Reform of the Law on Limitation of Actions - Government Accepts Law Commission Proposals

Profession:Herbert Smith
 
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The established law on limitation periods looks set for

a radical change following the Government's announcement on 16 July 2002

that it accepts in principle the Law Commission's proposals for reform of

the law on limitation of actions for civil claims. The Government has said

it plans to introduce new legislation after further consideration and when

the opportunity arises.

Broadly, under the proposals, a claim would have to be brought within a

period of three years from knowledge of the cause of action with a

long-stop period of ten years from accrual of the cause of action, after

which a claim could not be brought. The Government believes this will

provide greater clarity and certainty in the law by unifying the various

disparate periods of time in which claimants currently have to bring

claims in a wide range of civil proceedings.

Problems with the Limitation Act 1980

In a consultation paper published in 1998, the Law Commission described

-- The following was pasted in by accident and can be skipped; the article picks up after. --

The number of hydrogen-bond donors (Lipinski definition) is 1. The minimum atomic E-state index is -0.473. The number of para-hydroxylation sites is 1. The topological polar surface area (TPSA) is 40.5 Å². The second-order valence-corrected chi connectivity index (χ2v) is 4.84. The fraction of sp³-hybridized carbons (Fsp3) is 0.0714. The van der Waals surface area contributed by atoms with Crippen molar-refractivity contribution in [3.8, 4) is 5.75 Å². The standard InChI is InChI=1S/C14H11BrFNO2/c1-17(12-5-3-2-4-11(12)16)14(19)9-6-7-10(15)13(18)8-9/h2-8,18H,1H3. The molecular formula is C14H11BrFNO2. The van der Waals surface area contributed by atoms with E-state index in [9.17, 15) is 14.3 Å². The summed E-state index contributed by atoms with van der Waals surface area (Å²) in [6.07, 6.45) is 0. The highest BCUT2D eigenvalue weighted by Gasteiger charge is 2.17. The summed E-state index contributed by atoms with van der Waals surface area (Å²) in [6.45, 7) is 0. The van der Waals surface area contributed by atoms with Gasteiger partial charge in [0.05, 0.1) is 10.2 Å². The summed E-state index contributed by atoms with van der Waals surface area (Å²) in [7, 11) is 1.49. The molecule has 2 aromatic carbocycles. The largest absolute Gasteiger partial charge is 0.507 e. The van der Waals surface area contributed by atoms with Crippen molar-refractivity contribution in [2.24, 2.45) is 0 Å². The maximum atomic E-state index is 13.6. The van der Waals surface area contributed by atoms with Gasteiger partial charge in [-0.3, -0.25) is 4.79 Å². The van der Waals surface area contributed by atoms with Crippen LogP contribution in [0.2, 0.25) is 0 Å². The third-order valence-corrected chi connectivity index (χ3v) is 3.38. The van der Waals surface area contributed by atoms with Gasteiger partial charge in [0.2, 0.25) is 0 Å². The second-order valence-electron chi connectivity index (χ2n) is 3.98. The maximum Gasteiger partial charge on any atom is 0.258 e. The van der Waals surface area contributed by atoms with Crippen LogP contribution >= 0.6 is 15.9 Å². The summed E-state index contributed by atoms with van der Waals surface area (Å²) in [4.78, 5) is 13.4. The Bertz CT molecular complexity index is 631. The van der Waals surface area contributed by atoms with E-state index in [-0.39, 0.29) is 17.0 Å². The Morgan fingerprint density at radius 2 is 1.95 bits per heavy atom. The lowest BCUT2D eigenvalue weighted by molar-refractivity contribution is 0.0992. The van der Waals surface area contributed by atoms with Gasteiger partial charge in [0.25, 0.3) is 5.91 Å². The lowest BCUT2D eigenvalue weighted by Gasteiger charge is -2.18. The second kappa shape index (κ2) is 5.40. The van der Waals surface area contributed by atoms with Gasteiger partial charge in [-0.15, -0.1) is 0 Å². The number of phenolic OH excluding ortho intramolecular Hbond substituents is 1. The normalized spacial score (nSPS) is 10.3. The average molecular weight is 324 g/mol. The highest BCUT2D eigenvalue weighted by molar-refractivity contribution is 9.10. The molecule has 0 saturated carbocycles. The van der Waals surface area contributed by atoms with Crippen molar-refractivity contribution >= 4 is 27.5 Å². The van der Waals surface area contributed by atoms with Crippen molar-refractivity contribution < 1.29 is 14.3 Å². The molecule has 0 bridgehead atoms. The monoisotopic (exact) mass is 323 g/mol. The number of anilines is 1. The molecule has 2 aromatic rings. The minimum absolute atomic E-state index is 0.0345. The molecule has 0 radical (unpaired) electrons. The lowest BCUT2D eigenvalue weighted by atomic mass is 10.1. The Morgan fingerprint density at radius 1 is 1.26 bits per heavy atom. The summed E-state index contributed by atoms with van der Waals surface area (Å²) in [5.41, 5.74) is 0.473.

the current law on limitation as unfair, complex, uncertain and outdated.

The Limitation Act 1980 makes different provisions in respect of different

causes of action, and it is not always clear into which category a cause

of action falls. The date on which the limitation period starts to run

does not always take account of the claimant's knowledge of the relevant

facts, leading to cases of unfairness, and provisions relating to

deliberate concealment have not worked well. Indeed, one recent example of

the uncertainties in relation to the Limitation Act 1980 was the Court of

Appeal decision in Brocklesby v Armitage Guest [2001] 1 All ER 172

the effect of which was that under section 32 of the Act a professional

subject to a claim for negligent advice would never have a valid

limitation defence. This was reversed by the House of Lords in April 2002

in Cave v Robinson Jarvis & Rolf [2002] UKHL 18, but caused

much confusion and concern in the meantime.

The Law Commission's proposals

Following a consultation period, the Law Commission's final

recommendations were set out in its Report on Limitation of Actions

published in July 2001.

It recommended that the Limitation Act 1980 be repealed and replaced

with a new Act setting out a wholly new core limitation regime for the

majority of claims. This core limitation regime, which will apply to the

majority of claims for a remedy for a wrong, or for enforcement of a

right, and to claims for restitution, would introduce a primary limitation

period of three years...

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